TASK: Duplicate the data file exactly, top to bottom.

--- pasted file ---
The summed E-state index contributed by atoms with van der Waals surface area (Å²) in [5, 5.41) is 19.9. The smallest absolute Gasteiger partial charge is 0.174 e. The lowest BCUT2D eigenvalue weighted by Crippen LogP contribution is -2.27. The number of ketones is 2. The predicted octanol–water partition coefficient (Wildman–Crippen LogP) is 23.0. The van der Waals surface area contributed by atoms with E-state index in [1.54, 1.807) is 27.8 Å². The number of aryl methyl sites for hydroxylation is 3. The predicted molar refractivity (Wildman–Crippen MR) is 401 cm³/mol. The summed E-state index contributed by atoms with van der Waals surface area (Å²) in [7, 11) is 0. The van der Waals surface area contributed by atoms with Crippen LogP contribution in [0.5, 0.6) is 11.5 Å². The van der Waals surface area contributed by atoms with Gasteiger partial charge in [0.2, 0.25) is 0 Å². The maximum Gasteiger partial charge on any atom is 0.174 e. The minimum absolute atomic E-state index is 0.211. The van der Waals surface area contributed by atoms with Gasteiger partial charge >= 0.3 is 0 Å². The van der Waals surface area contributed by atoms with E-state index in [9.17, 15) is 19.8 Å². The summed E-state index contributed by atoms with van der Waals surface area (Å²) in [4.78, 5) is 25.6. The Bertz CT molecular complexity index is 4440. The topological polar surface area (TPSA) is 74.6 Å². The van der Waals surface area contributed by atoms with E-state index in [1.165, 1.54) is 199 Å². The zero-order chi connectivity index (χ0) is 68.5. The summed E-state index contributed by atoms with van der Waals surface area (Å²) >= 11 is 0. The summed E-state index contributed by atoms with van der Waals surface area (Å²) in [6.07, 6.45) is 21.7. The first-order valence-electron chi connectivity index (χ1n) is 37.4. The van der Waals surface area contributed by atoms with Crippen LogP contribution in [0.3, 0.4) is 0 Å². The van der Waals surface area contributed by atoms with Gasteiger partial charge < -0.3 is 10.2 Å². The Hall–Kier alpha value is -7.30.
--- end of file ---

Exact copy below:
The summed E-state index contributed by atoms with van der Waals surface area (Å²) in [5, 5.41) is 19.9. The smallest absolute Gasteiger partial charge is 0.174 e. The lowest BCUT2D eigenvalue weighted by Crippen LogP contribution is -2.27. The number of ketones is 2. The predicted octanol–water partition coefficient (Wildman–Crippen LogP) is 23.0. The van der Waals surface area contributed by atoms with E-state index in [1.54, 1.807) is 27.8 Å². The number of aryl methyl sites for hydroxylation is 3. The predicted molar refractivity (Wildman–Crippen MR) is 401 cm³/mol. The summed E-state index contributed by atoms with van der Waals surface area (Å²) in [7, 11) is 0. The van der Waals surface area contributed by atoms with Crippen LogP contribution in [0.5, 0.6) is 11.5 Å². The van der Waals surface area contributed by atoms with Gasteiger partial charge in [0.2, 0.25) is 0 Å². The maximum Gasteiger partial charge on any atom is 0.174 e. The minimum absolute atomic E-state index is 0.211. The van der Waals surface area contributed by atoms with Gasteiger partial charge >= 0.3 is 0 Å². The van der Waals surface area contributed by atoms with E-state index in [9.17, 15) is 19.8 Å². The summed E-state index contributed by atoms with van der Waals surface area (Å²) in [4.78, 5) is 25.6. The Bertz CT molecular complexity index is 4440. The topological polar surface area (TPSA) is 74.6 Å². The van der Waals surface area contributed by atoms with E-state index in [1.165, 1.54) is 199 Å². The zero-order chi connectivity index (χ0) is 68.5. The summed E-state index contributed by atoms with van der Waals surface area (Å²) >= 11 is 0. The summed E-state index contributed by atoms with van der Waals surface area (Å²) in [6.07, 6.45) is 21.7. The first-order valence-electron chi connectivity index (χ1n) is 37.4. The van der Waals surface area contributed by atoms with Crippen LogP contribution in [0.3, 0.4) is 0 Å². The van der Waals surface area contributed by atoms with Gasteiger partial charge < -0.3 is 10.2 Å². The Hall–Kier alpha value is -7.30.